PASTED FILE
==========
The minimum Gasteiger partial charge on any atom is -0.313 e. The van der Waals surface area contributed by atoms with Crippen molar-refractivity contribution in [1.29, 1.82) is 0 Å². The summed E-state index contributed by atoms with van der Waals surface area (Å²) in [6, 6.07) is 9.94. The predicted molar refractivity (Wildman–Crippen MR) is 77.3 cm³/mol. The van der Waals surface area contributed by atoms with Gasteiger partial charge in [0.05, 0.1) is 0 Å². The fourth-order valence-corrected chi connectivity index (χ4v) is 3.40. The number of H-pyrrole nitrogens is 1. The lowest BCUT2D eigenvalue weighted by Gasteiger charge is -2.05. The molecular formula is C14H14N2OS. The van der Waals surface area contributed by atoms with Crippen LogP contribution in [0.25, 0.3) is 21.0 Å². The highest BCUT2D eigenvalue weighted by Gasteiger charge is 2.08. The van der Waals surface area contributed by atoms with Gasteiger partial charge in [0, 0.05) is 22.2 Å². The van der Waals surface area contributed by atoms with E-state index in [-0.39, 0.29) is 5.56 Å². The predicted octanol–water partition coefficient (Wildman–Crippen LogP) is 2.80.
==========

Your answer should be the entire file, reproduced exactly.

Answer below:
The minimum Gasteiger partial charge on any atom is -0.313 e. The van der Waals surface area contributed by atoms with Crippen molar-refractivity contribution in [1.29, 1.82) is 0 Å². The summed E-state index contributed by atoms with van der Waals surface area (Å²) in [6, 6.07) is 9.94. The predicted molar refractivity (Wildman–Crippen MR) is 77.3 cm³/mol. The van der Waals surface area contributed by atoms with Gasteiger partial charge in [0.05, 0.1) is 0 Å². The fourth-order valence-corrected chi connectivity index (χ4v) is 3.40. The number of H-pyrrole nitrogens is 1. The lowest BCUT2D eigenvalue weighted by Gasteiger charge is -2.05. The molecular formula is C14H14N2OS. The van der Waals surface area contributed by atoms with Crippen LogP contribution in [0.25, 0.3) is 21.0 Å². The highest BCUT2D eigenvalue weighted by Gasteiger charge is 2.08. The van der Waals surface area contributed by atoms with Gasteiger partial charge in [0, 0.05) is 22.2 Å². The van der Waals surface area contributed by atoms with E-state index in [-0.39, 0.29) is 5.56 Å². The predicted octanol–water partition coefficient (Wildman–Crippen LogP) is 2.80.